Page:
“I couldn’t turn a blind eye to them,” he said. “I had to do something and I decided that climbing Mera Peak as a fundraiser was something I could do.”

In 2010, through his church, Mesa View Church, Maurer started the Christian-based organization Beyond the Giant Ministries International.

Maurer is blunt when he explains his motivation behind starting the organization.

“I was rather put-back at the lack of participation by a lot of people who are in churches, who don’t get out of the pew, so to speak,” he said. “Many people treat church as a social club.”

Maurer said one passage serves as one of his guiding forces.

The latter part of Matthew 28 refers to “The Great Commission.” In it, Jesus Christ tells the disciples to “go and make disciples of all nations.”

Maurer, who is one of three pastors at Mesa View Church, said he views the term “all nations” to mean all people. The word that he considers a mandate is the word “go.”

“It means to be involved, to go,” he explained.

The name “Beyond the Giant” also has a very strong spiritual meaning that comes from the story of David and Goliath.

“David had to look beyond the giant,” Maurer explained.

Goliath was just an obstacle to the great cause, which was “God’s glory,” he said.

This isn’t the first cause in Nepal for Maurer and his organization, which raised funds for an orphanage that took children off the streets and gave them food, shelter and clothing.

Maurer indeed practices what he preaches and gets out of the pew.

He said that two Nepalese women moved him with their stories, their faith and their kindness.

Both women, either through relatives or missionaries, discovered the Gospel and were influenced to convert to Christianity, Maurer said.

One women, Sanja, now has 14 children that she cares for at the orphanage. After being evicted from one house because the children made too much noise, Beyond the Giant raised money to get them into another house.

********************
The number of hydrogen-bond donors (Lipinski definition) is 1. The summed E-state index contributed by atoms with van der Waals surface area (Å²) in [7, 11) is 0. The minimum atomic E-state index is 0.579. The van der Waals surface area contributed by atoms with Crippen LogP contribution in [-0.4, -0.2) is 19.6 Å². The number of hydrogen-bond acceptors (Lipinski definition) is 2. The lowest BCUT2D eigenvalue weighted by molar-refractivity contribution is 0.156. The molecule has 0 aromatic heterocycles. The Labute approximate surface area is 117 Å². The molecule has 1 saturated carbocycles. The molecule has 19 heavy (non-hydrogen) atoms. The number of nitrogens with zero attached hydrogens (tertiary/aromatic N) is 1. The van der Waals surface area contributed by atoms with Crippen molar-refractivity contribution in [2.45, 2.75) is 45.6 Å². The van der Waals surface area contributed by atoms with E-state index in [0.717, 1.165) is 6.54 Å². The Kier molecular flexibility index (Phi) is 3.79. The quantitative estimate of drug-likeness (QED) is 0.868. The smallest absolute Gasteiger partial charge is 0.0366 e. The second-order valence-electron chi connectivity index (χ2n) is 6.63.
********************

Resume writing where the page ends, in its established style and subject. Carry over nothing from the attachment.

Maurer said when he visited Sanja, he noticed her shoes were worn through but she still was supporting the orphanage over some of her own needs.

Once an orphan herself, Sanja let her faith lead her, and was supporting the orphanage with her own money.

“She said ‘we just pray and God provides,’ ‘’ Maurer said. “When she found the hope in Christ herself, she felt the need to reach out and help these children.”

The other women that left an indelible impression on Maurer was Pawana. After she was tied to a tree and beaten unconscious when she was 16, she ran away and lived with prostitutes, but never became one herself.

“It was then she found the love of Christ,” Maurer said.

Pawana now works with victims of human trafficking to get them training and give them hope, Maurer said.

According to the Nepal Monitor, more than 7,500 children are taken from Nepal a year and forced to work in the commercial sex trade.

Maurer hopes to raise more than $21,000, or $1 for every foot of Mera Peak.

Maurer’s get-out-the-pew philosophy has taken hold with his church and he estimates 85 percent members have gone on missions or participated in helping others in one way or another.